Pocket of Lollipops Dive Into the Deep End with Seventh Album, Tiburon

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“We’re both born and raised in Miami. We wanted to represent the ocean, and we also thought about what was an animal that represents us, ” explained Maitejosune Urrechaga, bassist for art-rock outfit Pocket of Lollipops, on why the duo’s seventh album is called Tiburon. “Plus, I kept thinking about that shark that was at the entrance of Key Biscayne. When they got rid of that, it made me sad.”

Comparison can be made between the predator and the band’s new six-song record — which will be released in February on vinyl, cassette, and digitally. Tiburon is always circling its listeners with purpose; while at times the album is overly aggressive, it stays afloat with constant movement. It reminiscent off Sonic Youth, although Urrechaga says that Pink Floyd is their major influence.

“They’re the ones who really got me to mess around with sound,” she adds.

Tiburon wasn’t supposed to come out so quickly, but with 2020 being the year of social distancing, Urrechaga and drummer Tony Kapel found themselves with a lot more time on their hands.

“Weird situations often make for good outcomes,” Kapel says. “We didn’t have to be at shows. We didn’t have to go to friends’ shows. We just had time to work on this.”

Kapel and Urrechaga, who are married and quarantining together, didn’t have to rely on Zoom to have band meetings. Aalso contributing to the efficiency of Tiburon‘s recording was their home studio, HoundsTooth Cottage.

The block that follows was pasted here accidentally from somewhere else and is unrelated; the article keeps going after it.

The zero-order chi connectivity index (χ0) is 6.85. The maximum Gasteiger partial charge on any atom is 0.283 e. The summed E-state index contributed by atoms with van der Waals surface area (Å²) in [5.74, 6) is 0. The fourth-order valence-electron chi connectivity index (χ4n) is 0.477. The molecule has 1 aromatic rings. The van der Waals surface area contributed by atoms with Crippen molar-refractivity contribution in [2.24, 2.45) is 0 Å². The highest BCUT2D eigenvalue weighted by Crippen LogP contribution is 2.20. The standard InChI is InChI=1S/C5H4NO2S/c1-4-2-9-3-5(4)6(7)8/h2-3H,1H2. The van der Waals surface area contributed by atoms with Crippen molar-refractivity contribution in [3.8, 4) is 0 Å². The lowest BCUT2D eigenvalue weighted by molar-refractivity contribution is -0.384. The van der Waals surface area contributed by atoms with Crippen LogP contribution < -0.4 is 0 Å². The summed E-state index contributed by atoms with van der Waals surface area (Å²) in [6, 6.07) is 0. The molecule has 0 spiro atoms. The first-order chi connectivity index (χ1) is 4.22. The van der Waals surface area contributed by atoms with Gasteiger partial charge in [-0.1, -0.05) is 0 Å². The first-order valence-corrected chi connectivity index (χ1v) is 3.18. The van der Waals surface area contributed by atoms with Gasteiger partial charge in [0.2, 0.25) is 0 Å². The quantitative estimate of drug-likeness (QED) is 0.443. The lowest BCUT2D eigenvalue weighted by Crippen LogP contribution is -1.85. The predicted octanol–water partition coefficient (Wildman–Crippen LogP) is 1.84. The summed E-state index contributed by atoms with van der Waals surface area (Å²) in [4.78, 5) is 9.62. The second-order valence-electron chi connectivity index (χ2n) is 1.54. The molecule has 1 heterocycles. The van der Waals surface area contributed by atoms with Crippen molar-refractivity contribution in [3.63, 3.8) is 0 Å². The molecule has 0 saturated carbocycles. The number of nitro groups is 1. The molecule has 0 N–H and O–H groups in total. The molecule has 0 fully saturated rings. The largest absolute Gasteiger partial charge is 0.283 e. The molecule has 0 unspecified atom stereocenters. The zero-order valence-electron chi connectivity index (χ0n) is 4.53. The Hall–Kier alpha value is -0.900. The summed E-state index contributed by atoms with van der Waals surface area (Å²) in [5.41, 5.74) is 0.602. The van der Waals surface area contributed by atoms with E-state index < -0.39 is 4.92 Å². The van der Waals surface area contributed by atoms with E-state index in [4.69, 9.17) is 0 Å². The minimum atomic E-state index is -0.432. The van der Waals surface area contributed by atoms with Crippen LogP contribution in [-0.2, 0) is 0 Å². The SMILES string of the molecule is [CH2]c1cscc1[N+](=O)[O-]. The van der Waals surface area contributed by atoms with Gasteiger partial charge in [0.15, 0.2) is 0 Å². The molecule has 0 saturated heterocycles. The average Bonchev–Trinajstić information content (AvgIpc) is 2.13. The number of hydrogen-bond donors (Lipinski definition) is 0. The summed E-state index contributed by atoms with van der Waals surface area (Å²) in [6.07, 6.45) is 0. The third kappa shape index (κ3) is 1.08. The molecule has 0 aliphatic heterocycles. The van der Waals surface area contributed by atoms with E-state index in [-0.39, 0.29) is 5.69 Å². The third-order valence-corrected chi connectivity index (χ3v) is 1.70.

“It helped that my drums never moved,” Kapel adds. “Usually, we have to tear up the mic set up for the drums every time we play a show live, and then we have to build them back up again. This time we only moved the drums if we came up with a cool idea.”

The record’s writing process was very different from previous efforts.

‘We normally practice our songs a lot of times at shows before we ever record them,” Urrechaga explains. “This time, there was only one song we ever got to play live. Usually, I only write one song at a time. Five of these songs all came together at the end at the same time. I was forced to take my time to listen to these songs more than I had in the past.”

Accepting that there so much out of their control allowed the duo to open up their creative process to outside minds.

“We gave up some responsibility,” Kapel admits.

He generally masters the recordings and does the cover art. For Tiburon, David Fair created the album’s artwork, and Bob Weston was in charge of mastering the final product.

“Not doing everything gave us an ease and comfort and let us think more about the music,” he says. “Bob has an ear that knows how we sound and always has our back.”

Pocket of Lollipops made sure its own creative imprint was all over the record. This includes a giant coloring page that will come with the vinyl release, which pays tribute both to all the fan art the band has received over the years and to Miami’s live venues Pocket of Lollipops has performed at during its 12 years.

With its future still hazy in 2021, the band is unsure how to celebrate Tiburon‘s release.

“Usually, we’d have an album release party where we’d play live.” Kapel says, “but now we might have to just have a listening party that will probably be online. But maybe we can have it outside somewhere? Where is the big question. We’re concerned about others, so we’ll have to wait and see.”

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